Athanasius Kircher

Athanasius Kircher (born 1601 or 1602 in Fulda, died 1680 in Rome) was a German Jesuit scholar who published around 40 works, most notably in the fields of oriental studies, geology, and medicine. He also invented the first megaphone. Other machines designed by Kircher include an aeolian harp, automatons such as a statue which spoke and listened via a speaking tube, a perpetual motion machine, or a cat piano which would drive spikes into the tails of cats which yowled to specified pitches, although he is not known to have actually constructed the instrument.

The "Musurgia Universalis" (1650) sets out Kircher's views on music: he believed that the harmony of music reflected the proportions of the universe. The book includes plans for constructing water-powered automatic organs, notations of birdsong and diagrams of musical instruments. One illustration shows the differences between the ears of humans and other animals. In "Phonurgia Nova" (1673) Kircher considered the possibilities of transmitting music to remote places.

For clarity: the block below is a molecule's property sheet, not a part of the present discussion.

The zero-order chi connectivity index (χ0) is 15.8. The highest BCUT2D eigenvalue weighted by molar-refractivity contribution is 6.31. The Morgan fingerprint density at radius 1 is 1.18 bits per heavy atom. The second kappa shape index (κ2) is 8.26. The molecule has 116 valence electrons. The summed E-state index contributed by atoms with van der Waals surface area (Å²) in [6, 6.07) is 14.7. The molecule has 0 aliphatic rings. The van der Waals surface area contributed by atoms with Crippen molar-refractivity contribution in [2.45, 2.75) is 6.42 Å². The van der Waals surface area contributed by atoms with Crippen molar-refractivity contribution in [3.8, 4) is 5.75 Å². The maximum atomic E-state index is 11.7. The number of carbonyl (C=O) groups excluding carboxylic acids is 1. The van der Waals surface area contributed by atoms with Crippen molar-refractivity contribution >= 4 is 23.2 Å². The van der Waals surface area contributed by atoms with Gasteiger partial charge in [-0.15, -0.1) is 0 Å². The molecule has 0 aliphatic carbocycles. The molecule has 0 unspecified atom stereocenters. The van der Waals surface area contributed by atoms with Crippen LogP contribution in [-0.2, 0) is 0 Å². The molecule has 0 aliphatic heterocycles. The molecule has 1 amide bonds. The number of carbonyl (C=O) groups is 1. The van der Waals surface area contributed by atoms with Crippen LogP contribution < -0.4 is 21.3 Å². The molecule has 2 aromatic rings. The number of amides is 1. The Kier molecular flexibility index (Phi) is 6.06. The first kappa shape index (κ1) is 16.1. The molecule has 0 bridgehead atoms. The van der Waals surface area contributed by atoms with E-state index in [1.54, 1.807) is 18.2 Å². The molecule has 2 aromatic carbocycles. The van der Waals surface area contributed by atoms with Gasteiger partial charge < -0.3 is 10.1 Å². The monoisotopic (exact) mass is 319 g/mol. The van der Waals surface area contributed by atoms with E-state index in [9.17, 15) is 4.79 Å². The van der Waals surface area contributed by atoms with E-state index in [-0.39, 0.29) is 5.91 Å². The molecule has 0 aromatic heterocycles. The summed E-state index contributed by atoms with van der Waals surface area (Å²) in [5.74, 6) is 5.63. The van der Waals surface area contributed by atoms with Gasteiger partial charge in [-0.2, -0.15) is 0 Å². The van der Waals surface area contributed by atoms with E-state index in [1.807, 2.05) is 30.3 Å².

In 2015 Louis Andriessen composed Theatre Of The World, an opera about Kircher subtitled "a Grotesque Stagework in 9 scenes".



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